Data Collection

HHS contributed to a report released by the White House Office of Faith-Based and Community Initiatives on grant awards made to faith-based organizations in FY 2004. The report found that HHS awarded $681 million through 908 grants to faith-based organizations in FY 2004. This was a 43% increase in the amount of funding awarded to faith-based organizations from 2002 and an 88% increase in the number of grants awarded over the same period.

Regulatory Reform

The Office of General Counsel has taken steps to train HHS staff on the implementation of the Equal Treatment and Charitable Choice Regulations that were published in previous fiscal years. HHS is also working with other Federal agencies to develop guidance for State and local administrators of Federal funds on the implementation of these regulations, in order to continue to level the playing field for grassroots organizations at all levels of government.


The Medicaid program provides healthcare to millions of low-income Americans who otherwise would lack health insurance coverage. However, many Americans still lack either private or public insurance coverage. Through a variety of initiatives, and in partnership with the Nation’s Governors, the Administration has made significant strides in addressing access to coverage for uninsured low-income Americans, and in improving the health care coverage that Medicaid beneficiaries receive.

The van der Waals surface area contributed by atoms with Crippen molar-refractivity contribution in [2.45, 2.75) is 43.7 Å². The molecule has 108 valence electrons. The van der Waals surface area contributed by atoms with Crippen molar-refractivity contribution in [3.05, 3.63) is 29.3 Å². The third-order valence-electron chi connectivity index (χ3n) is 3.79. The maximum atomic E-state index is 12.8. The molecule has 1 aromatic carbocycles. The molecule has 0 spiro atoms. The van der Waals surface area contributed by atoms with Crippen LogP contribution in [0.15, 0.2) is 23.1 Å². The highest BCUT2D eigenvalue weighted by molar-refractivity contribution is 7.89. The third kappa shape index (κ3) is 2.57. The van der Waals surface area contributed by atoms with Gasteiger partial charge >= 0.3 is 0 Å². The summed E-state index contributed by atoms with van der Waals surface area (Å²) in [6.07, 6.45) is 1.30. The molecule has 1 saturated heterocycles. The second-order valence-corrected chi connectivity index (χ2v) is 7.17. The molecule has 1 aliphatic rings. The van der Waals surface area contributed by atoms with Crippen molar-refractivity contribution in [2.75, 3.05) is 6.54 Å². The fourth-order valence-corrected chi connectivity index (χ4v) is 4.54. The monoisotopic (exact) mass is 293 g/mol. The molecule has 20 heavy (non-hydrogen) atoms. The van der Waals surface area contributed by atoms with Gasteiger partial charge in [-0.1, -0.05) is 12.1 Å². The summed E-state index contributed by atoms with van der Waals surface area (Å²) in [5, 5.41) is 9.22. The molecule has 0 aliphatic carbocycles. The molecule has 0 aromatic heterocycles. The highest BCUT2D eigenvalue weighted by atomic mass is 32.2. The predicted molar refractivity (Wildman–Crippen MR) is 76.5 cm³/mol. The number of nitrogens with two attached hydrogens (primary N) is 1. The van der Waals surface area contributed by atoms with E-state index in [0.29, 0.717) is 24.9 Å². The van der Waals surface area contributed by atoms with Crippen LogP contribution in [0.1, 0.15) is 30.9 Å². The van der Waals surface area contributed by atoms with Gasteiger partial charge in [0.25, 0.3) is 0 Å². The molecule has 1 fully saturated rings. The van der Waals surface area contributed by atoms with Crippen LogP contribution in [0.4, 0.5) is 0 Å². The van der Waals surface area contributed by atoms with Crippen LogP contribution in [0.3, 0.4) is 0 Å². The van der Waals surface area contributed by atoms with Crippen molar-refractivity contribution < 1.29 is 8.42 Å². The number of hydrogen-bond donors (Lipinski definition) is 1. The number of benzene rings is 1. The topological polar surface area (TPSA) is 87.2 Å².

The Health Insurance Flexibility & Accountability Initiative-Eligibility for New Health Care Coverage Affects Hundreds of Thousands

In 2002, CMS first announced the Health Insurance Flexibility and Accountability (HIFA) demonstration initiative, a new approach to demonstrations in Medicaid and the State Children's Health Insurance Program (SCHIP). Since that time, the Administration has encouraged new comprehensive state approaches to increase the number of individuals with health insurance coverage within current-level Medicaid and SCHIP resources. HIFA puts a particular emphasis on broad statewide approaches that maximize private health insurance coverage options and target Medicaid and SCHIP resources to populations with income below 200 percent of the Federal poverty level (FPL). By supporting private coverage options in the states, the Administration has sought to promote new health care coverage without encouraging a “one-size-fits-all” approach. CMS estimates that HIFA demonstrations, 1if fully implemented, could potentially enroll as many as 825,250 new people. Four additional HIFA proposals2 are pending approval that estimate potential enrollment at an additional 78,500.

New Condition-Specific Health Care Coverage: Breast and Cervical Cancer